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Australian Shipping Company Toll Suffers Second Cyber-Attack in Three Months

Nefilim: The Australian logistics firm Toll has been hit with its second cyber-attack in three months, this time by the threat actors behind the Nefilim ransomware. Early this morning, Toll announced that they suffered the attack last week. Toll shut down their corporate networks as soon as they detected the presence of ransomware on their computer systems. According to a company spokesman, the ransomware used in the attack was Nefilim. However, as of this morning, there was no announcement on Nefilim’s site about the attack on Toll. The spokesman from Toll did confirm that at least one corporate server was affected by the attack and that the server housed information on past and present employees, as well as details of commercial agreements with current and former enterprise customers. Toll acknowledged that the investigation so far indicates that attackers stole data from that server before encrypting files, which means the attackers may threaten to release private records about employees or other sensitive information to the public in the future.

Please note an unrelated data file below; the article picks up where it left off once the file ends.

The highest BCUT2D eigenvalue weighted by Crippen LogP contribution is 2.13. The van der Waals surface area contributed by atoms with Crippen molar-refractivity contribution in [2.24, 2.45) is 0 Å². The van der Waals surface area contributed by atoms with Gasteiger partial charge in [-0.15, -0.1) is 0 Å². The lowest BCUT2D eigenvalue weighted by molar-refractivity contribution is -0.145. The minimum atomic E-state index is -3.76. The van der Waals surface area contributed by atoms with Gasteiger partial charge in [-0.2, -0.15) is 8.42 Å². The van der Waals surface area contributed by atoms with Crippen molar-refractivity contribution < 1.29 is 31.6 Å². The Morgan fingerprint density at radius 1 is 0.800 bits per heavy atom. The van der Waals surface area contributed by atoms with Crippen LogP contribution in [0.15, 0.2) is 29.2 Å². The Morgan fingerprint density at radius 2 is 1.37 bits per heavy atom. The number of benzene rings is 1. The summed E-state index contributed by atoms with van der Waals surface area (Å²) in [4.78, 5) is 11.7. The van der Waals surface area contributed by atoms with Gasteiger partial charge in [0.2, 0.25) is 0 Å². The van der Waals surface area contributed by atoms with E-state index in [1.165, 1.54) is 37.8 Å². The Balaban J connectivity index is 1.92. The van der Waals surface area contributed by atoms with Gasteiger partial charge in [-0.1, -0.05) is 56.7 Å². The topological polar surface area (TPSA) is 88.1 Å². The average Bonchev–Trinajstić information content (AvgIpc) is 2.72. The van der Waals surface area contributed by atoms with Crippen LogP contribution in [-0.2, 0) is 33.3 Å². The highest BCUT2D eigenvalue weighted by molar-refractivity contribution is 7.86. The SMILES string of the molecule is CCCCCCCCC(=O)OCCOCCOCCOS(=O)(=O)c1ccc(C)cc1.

Analyst Notes

Toll had to shut down servers in early February because of a different unspecified “cyber incident.” It is unknown at this time whether the two incidents are related or not. Given that Toll has been so open and public about this current incident and that they are not engaging with Nefilim’s ransom demands, it is possible that Nefilim will not wait much longer before posting any stolen data to their “Corporate Leaks” site. When dealing with ransomware attacks two of the most important aspects are the speed with which the victim is able to shut down and segregate affected devices to keep it from spreading across the network, and the infrastructure in place for recovery. Endpoint Detection and Response (EDR) is the most important tool for detecting attacks quickly and responding effectively to isolate infected computers, but it only provides value if a security operations center is monitoring alerts 24 hours a day, every day to respond at the first signs of attack. When putting backups in place for recovery it is important not only to make backups at regular intervals but also to utilize the 3-2-1 rule. Have at least three copies of your data, store the copies on at least two different devices, and keep at least one copy offsite. More information on this incident can be found at